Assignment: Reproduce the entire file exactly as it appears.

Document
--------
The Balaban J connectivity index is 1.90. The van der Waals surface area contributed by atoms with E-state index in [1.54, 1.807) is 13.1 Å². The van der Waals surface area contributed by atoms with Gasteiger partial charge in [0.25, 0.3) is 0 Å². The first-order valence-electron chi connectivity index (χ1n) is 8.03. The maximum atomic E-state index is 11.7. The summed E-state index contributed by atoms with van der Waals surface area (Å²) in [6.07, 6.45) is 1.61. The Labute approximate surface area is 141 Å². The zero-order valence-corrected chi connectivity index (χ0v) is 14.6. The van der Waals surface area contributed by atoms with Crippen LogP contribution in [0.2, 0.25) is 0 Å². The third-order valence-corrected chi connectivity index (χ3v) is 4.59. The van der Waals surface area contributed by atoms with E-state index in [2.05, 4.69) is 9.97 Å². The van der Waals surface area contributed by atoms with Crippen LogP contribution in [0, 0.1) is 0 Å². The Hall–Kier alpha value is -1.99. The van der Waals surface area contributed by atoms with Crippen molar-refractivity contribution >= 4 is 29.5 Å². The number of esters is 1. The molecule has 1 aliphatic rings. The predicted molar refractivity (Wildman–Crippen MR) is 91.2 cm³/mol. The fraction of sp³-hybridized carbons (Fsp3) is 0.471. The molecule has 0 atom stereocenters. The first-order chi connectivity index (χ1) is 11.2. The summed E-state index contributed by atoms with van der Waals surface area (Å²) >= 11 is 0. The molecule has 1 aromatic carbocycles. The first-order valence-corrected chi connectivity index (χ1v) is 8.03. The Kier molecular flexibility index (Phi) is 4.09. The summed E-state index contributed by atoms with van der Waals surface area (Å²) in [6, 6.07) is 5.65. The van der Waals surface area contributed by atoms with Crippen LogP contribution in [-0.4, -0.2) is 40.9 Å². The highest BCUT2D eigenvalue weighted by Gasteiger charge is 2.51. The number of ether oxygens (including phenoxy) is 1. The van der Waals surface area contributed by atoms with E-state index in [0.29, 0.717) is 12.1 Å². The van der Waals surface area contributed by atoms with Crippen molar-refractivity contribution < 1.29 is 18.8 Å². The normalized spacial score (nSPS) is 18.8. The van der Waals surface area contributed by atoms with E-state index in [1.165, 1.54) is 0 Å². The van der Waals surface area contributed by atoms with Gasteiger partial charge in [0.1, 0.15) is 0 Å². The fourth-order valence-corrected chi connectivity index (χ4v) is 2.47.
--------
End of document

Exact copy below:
The Balaban J connectivity index is 1.90. The van der Waals surface area contributed by atoms with E-state index in [1.54, 1.807) is 13.1 Å². The van der Waals surface area contributed by atoms with Gasteiger partial charge in [0.25, 0.3) is 0 Å². The first-order valence-electron chi connectivity index (χ1n) is 8.03. The maximum atomic E-state index is 11.7. The summed E-state index contributed by atoms with van der Waals surface area (Å²) in [6.07, 6.45) is 1.61. The Labute approximate surface area is 141 Å². The zero-order valence-corrected chi connectivity index (χ0v) is 14.6. The van der Waals surface area contributed by atoms with Crippen LogP contribution in [0.2, 0.25) is 0 Å². The third-order valence-corrected chi connectivity index (χ3v) is 4.59. The van der Waals surface area contributed by atoms with E-state index in [2.05, 4.69) is 9.97 Å². The van der Waals surface area contributed by atoms with Crippen LogP contribution in [0, 0.1) is 0 Å². The Hall–Kier alpha value is -1.99. The van der Waals surface area contributed by atoms with Crippen molar-refractivity contribution >= 4 is 29.5 Å². The number of esters is 1. The molecule has 1 aliphatic rings. The predicted molar refractivity (Wildman–Crippen MR) is 91.2 cm³/mol. The fraction of sp³-hybridized carbons (Fsp3) is 0.471. The molecule has 0 atom stereocenters. The first-order chi connectivity index (χ1) is 11.2. The summed E-state index contributed by atoms with van der Waals surface area (Å²) >= 11 is 0. The molecule has 1 aromatic carbocycles. The first-order valence-corrected chi connectivity index (χ1v) is 8.03. The Kier molecular flexibility index (Phi) is 4.09. The summed E-state index contributed by atoms with van der Waals surface area (Å²) in [6, 6.07) is 5.65. The van der Waals surface area contributed by atoms with Crippen LogP contribution in [-0.4, -0.2) is 40.9 Å². The highest BCUT2D eigenvalue weighted by Gasteiger charge is 2.51. The number of ether oxygens (including phenoxy) is 1. The van der Waals surface area contributed by atoms with E-state index in [0.29, 0.717) is 12.1 Å². The van der Waals surface area contributed by atoms with Crippen molar-refractivity contribution < 1.29 is 18.8 Å². The normalized spacial score (nSPS) is 18.8. The van der Waals surface area contributed by atoms with E-state index in [1.165, 1.54) is 0 Å². The van der Waals surface area contributed by atoms with Gasteiger partial charge in [0.1, 0.15) is 0 Å². The fourth-order valence-corrected chi connectivity index (χ4v) is 2.47.